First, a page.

Alexandru Robot

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Alexandru Robot
Alter Rotmann
Al. Robot.JPG
Alexandru Robot, photographed in the 1930s
Born January 15, 1916
Bucharest
Died ca. 1941
probably near Odessa
Occupation poet, novelist, journalist, critic
Nationality Romanian, Moldovan, Soviet
Period 1932-1941
Genre experimental literature, lyric poetry, essay, pastoral, reportage, travel literature
Literary movement avant-garde, modernism, Symbolism, Expressionism, Viața Basarabiei, Socialist Realism

Alexandru Robot (Romanian pronunciation: [alekˈsandru ˈrobot]; born Alter Rotmann,[1][2] also known as Al. Robot; Moldovan Cyrillic: Александру Робот; January 15, 1916 – ca. 1941) was a Romanian, Moldovan and Soviet poet, also known as a novelist and journalist. First noted as a member of Romanian literary clubs, and committed to modernism and the avant-garde, he developed a poetic style based on borrowings from Symbolist and Expressionist literature. Also deemed a "Hermeticist" for the lexical obscurity in some of his poems, as well as for the similarity between his style and that of Ion Barbu, Robot was in particular noted for his pastorals, where he fused modernist elements into a traditionalist convention.

Adopted by the literary circles in Bessarabia region, where he settled in 1935, Robot was employed by the literary review Viața Basarabiei. In tandem with his avant-garde activities, he was a political-minded journalist with communist sympathies, who wrote reportage pieces and essays around various social, political and cultural topics. During the 1940 annexation of Bessarabia, Robot opted to stay behind in Soviet territory, adopting Socialist Realism and paying allegiance to the Moldavian SSR's official line on nationality issues. This move sparked a posthumous controversy, but some have argued it only implied a formal submission on Robot's part.

Robot was declared missing some two months after the German-Romanian takeover of Bessarabia, dying in mysterious circumstances. His avant-garde literary work remained largely unknown until the 1960s, when it was rediscovered by a new generation of Bessarabian writers.

Biography[edit]

Early life[edit]

The future poet was a native of Bucharest, born to Jewish Romanian parents Carol Rotman and Toni Israel,[1] with a working class family background.[3] His father was, according to conflict accounts, either a clerk[1][4] or the warden of a Jewish cemetery in Bucharest.[4] Alter Rotmann studied for a while at the city's Spiru Haret High School, but dropped out in order to begin work as a reporter for the cultural magazine Rampa, and later had his articles featured in such periodicals as Universul, Cuvântul Liber and Viața Literară.[4]

Robot made his editorial debut in 1932, at age 16, with the lyric poetry volume Apocalips terestru ("Terrestrial Apocalypse").[2][3][4] Over the following period, he was acknowledged in sympathetic literary chronicles authored by critics with academic credentials or by fellow poets, among them George Călinescu, Eugen Lovinescu, Perpessicius and Ion Pillat.[4] Writing in 2006, Moldovan philologist Vladimir Prisăcaru (Vlad Pohilă) defined the then aspiring author as "a precocious and vigorous, picturesque, dissipated and extremely prolific talent."[4]

The same years brought Alexandru Robot's contribution to short-lived magazines published by avant-garde circles from the Romanian Old Kingdom. Alongside authors such as Dan Petrașincu and Pericle Martinescu, he was featured in bobi, a young writers' periodical.[5][6] He joined them again on Petrașincu's Discobolul, and also had samples of his work featured in Cristalul (published by a modernist circle in Găești).[6] Robot was also among the young writers who contributed to the literary review Ulise, launched in Bucharest by critic Lucian Boz.[5] In June 1933, Rampa published his interview with Romanian philosopher and modernist novelist Mircea Eliade, in which the latter discussed his recent journey into British India.[7]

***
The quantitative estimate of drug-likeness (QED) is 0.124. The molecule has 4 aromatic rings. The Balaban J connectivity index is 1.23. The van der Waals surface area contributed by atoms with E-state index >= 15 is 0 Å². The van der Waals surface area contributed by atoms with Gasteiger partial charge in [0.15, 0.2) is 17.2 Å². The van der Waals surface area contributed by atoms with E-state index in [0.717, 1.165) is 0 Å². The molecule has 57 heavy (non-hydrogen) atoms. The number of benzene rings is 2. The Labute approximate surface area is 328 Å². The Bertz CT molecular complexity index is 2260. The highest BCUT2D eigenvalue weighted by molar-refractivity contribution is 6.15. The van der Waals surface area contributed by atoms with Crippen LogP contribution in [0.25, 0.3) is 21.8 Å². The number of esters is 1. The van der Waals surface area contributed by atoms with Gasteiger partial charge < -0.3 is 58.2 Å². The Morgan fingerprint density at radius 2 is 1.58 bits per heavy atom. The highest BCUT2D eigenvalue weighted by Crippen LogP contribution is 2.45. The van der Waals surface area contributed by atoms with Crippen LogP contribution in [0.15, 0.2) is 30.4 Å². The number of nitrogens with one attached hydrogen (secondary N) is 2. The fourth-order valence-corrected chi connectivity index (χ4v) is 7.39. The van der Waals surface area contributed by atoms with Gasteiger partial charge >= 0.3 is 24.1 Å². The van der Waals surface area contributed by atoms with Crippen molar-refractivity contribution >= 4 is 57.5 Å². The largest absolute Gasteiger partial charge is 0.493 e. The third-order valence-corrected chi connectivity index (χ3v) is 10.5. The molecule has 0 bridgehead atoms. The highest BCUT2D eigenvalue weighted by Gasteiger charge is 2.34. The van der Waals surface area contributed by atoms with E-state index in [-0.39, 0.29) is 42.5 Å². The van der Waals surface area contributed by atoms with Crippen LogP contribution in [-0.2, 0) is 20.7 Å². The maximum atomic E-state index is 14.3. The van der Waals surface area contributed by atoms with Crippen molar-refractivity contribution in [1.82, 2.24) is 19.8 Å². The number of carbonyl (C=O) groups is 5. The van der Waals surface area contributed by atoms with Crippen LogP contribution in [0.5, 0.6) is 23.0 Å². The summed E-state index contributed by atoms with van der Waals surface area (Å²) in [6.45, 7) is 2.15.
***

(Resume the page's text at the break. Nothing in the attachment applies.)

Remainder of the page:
Relocation to Bessarabia[edit]

In 1935, Robot took the decision of leaving his home region, the Old Kingdom, and made his way to Chișinău, the cultural capital of Bessarabia region (at the time part of Greater Romania).[3] This sudden choice, Moldovan literary historian Iurie Colesnic notes, was an unusual one: "It is hard to understand what drew [Robot] to Chișinău, where the literary environment was one of very modest means, where pressure upon Bessarabians on the Romanian language issue was very acute, where all things political was required not to have left-wing influences, for Bessarabia was under suspicion of being Bolshevized."[3] The subsequent identification with the region was a partial one, as suggested by Moldovan critic Eugen Lungu's use of "semi-Bessarabian" in his definition of Robot's cultural belonging.[8] Vladimir Prisăcaru however describes as "impressive" that manner in which Robot chose to identify himself with the culture of Chișinău (casually referred to by the poet as "our city"): "one is left with the impression that Al. Robot and Chișinău were displaying themselves as two communicating vessels."[4]

Shortly after his arrival, the young author was employed by fellow poet Nicolai Costenco on the editorial staff of Viața Basarabiei literary review,[2][4] but mostly worked as a reporter for Gazeta Basarabiei newspaper.[4] By then, Robot was a committed follower of leftist causes, who, Colesnic writes: "never tried to conceal his political opinions. [...] He was a sympathizer of the communist movement".[3] The ideological choice in favor of communism and anti-fascism was partly reflected in his work for Viața Basarabiei, his various reportage pieces, and his travel literature.[3] Robot traveled extensively throughout Bessarabia and the Budjak, covering the life of Lipovan fishermen in Vâlcov and public interest issues such as the trial in Chișinău of Romanian Communist Party militant Petre Constantinescu-Iași.[3] Vladimir Prisăcaru writes that Robot had a "hard to explain predilection" for covering the Budjak (a region which is now part of Ukraine), and argues that the author had, "without hidden interest, evidenced [the region's] Romanian character".[4]